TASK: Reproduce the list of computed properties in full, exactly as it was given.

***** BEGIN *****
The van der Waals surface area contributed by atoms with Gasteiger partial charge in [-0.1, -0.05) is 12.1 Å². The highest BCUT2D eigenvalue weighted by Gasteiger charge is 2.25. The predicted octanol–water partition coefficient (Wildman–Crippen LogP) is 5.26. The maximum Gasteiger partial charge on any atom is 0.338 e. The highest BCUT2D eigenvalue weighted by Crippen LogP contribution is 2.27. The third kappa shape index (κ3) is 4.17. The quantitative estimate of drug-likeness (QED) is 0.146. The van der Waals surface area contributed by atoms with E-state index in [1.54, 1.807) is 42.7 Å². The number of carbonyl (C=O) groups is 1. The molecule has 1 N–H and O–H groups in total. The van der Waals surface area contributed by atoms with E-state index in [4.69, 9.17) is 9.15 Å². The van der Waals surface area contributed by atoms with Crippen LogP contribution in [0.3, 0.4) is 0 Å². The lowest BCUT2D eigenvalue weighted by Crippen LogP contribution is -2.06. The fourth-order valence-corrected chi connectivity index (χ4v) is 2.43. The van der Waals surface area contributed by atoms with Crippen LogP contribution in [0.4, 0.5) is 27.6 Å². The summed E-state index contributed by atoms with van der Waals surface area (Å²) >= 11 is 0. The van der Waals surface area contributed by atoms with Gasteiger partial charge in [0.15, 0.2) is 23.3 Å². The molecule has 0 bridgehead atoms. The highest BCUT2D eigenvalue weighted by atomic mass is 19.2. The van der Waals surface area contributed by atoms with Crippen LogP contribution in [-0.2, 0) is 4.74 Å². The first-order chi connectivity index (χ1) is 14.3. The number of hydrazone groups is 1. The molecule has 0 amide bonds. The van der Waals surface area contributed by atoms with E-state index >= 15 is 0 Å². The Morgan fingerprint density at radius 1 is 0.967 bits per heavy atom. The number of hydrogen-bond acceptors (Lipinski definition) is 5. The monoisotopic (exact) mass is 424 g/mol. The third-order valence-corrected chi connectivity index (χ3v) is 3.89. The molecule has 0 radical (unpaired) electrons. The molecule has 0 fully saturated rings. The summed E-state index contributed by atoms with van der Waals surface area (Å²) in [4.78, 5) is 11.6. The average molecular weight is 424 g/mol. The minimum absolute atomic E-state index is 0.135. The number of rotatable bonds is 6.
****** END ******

The van der Waals surface area contributed by atoms with Gasteiger partial charge in [-0.1, -0.05) is 12.1 Å². The highest BCUT2D eigenvalue weighted by Gasteiger charge is 2.25. The predicted octanol–water partition coefficient (Wildman–Crippen LogP) is 5.26. The maximum Gasteiger partial charge on any atom is 0.338 e. The highest BCUT2D eigenvalue weighted by Crippen LogP contribution is 2.27. The third kappa shape index (κ3) is 4.17. The quantitative estimate of drug-likeness (QED) is 0.146. The van der Waals surface area contributed by atoms with E-state index in [1.54, 1.807) is 42.7 Å². The number of carbonyl (C=O) groups is 1. The molecule has 1 N–H and O–H groups in total. The van der Waals surface area contributed by atoms with E-state index in [4.69, 9.17) is 9.15 Å². The van der Waals surface area contributed by atoms with Crippen LogP contribution in [0.3, 0.4) is 0 Å². The lowest BCUT2D eigenvalue weighted by Crippen LogP contribution is -2.06. The fourth-order valence-corrected chi connectivity index (χ4v) is 2.43. The van der Waals surface area contributed by atoms with Crippen LogP contribution in [0.4, 0.5) is 27.6 Å². The summed E-state index contributed by atoms with van der Waals surface area (Å²) >= 11 is 0. The van der Waals surface area contributed by atoms with Gasteiger partial charge in [0.15, 0.2) is 23.3 Å². The molecule has 0 bridgehead atoms. The highest BCUT2D eigenvalue weighted by atomic mass is 19.2. The van der Waals surface area contributed by atoms with Crippen LogP contribution in [-0.2, 0) is 4.74 Å². The first-order chi connectivity index (χ1) is 14.3. The number of hydrazone groups is 1. The molecule has 0 amide bonds. The van der Waals surface area contributed by atoms with E-state index >= 15 is 0 Å². The Morgan fingerprint density at radius 1 is 0.967 bits per heavy atom. The number of hydrogen-bond acceptors (Lipinski definition) is 5. The monoisotopic (exact) mass is 424 g/mol. The third-order valence-corrected chi connectivity index (χ3v) is 3.89. The molecule has 0 radical (unpaired) electrons. The molecule has 0 fully saturated rings. The summed E-state index contributed by atoms with van der Waals surface area (Å²) in [4.78, 5) is 11.6. The average molecular weight is 424 g/mol. The minimum absolute atomic E-state index is 0.135. The number of rotatable bonds is 6.